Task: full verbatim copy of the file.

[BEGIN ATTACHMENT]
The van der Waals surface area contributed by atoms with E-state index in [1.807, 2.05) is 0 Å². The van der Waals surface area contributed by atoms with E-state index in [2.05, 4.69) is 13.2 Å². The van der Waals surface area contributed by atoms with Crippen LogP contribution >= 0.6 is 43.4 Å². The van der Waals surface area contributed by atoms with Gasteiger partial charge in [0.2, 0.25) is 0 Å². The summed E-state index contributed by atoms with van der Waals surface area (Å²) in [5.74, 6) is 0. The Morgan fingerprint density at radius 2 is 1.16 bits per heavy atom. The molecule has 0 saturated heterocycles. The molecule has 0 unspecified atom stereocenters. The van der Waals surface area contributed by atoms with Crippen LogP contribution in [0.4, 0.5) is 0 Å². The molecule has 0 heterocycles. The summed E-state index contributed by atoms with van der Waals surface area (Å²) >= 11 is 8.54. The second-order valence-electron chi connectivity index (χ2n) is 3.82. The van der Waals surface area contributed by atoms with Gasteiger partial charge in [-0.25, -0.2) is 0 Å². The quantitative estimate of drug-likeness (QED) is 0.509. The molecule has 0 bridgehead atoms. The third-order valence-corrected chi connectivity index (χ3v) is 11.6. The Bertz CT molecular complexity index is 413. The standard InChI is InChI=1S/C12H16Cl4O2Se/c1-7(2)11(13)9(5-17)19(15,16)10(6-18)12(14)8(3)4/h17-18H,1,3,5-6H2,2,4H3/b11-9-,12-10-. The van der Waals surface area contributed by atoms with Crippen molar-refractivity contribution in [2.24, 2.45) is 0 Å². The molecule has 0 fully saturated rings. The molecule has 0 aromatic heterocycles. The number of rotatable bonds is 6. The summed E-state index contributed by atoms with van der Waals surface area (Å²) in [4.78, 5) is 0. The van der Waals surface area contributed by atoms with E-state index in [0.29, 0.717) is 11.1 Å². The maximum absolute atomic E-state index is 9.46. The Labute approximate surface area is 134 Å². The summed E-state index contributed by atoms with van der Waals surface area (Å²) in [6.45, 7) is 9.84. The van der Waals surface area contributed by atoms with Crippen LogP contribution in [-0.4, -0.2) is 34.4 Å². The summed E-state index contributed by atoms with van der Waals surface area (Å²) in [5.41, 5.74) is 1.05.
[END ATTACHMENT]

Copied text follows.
The van der Waals surface area contributed by atoms with E-state index in [1.807, 2.05) is 0 Å². The van der Waals surface area contributed by atoms with E-state index in [2.05, 4.69) is 13.2 Å². The van der Waals surface area contributed by atoms with Crippen LogP contribution >= 0.6 is 43.4 Å². The van der Waals surface area contributed by atoms with Gasteiger partial charge in [0.2, 0.25) is 0 Å². The summed E-state index contributed by atoms with van der Waals surface area (Å²) in [5.74, 6) is 0. The Morgan fingerprint density at radius 2 is 1.16 bits per heavy atom. The molecule has 0 saturated heterocycles. The molecule has 0 unspecified atom stereocenters. The van der Waals surface area contributed by atoms with Crippen LogP contribution in [0.4, 0.5) is 0 Å². The molecule has 0 heterocycles. The summed E-state index contributed by atoms with van der Waals surface area (Å²) >= 11 is 8.54. The second-order valence-electron chi connectivity index (χ2n) is 3.82. The van der Waals surface area contributed by atoms with Gasteiger partial charge in [-0.25, -0.2) is 0 Å². The quantitative estimate of drug-likeness (QED) is 0.509. The molecule has 0 bridgehead atoms. The third-order valence-corrected chi connectivity index (χ3v) is 11.6. The Bertz CT molecular complexity index is 413. The standard InChI is InChI=1S/C12H16Cl4O2Se/c1-7(2)11(13)9(5-17)19(15,16)10(6-18)12(14)8(3)4/h17-18H,1,3,5-6H2,2,4H3/b11-9-,12-10-. The van der Waals surface area contributed by atoms with Crippen molar-refractivity contribution in [2.24, 2.45) is 0 Å². The molecule has 0 fully saturated rings. The molecule has 0 aromatic heterocycles. The number of rotatable bonds is 6. The summed E-state index contributed by atoms with van der Waals surface area (Å²) in [4.78, 5) is 0. The van der Waals surface area contributed by atoms with E-state index in [0.29, 0.717) is 11.1 Å². The maximum absolute atomic E-state index is 9.46. The Labute approximate surface area is 134 Å². The summed E-state index contributed by atoms with van der Waals surface area (Å²) in [6.45, 7) is 9.84. The van der Waals surface area contributed by atoms with Crippen LogP contribution in [-0.4, -0.2) is 34.4 Å². The summed E-state index contributed by atoms with van der Waals surface area (Å²) in [5.41, 5.74) is 1.05.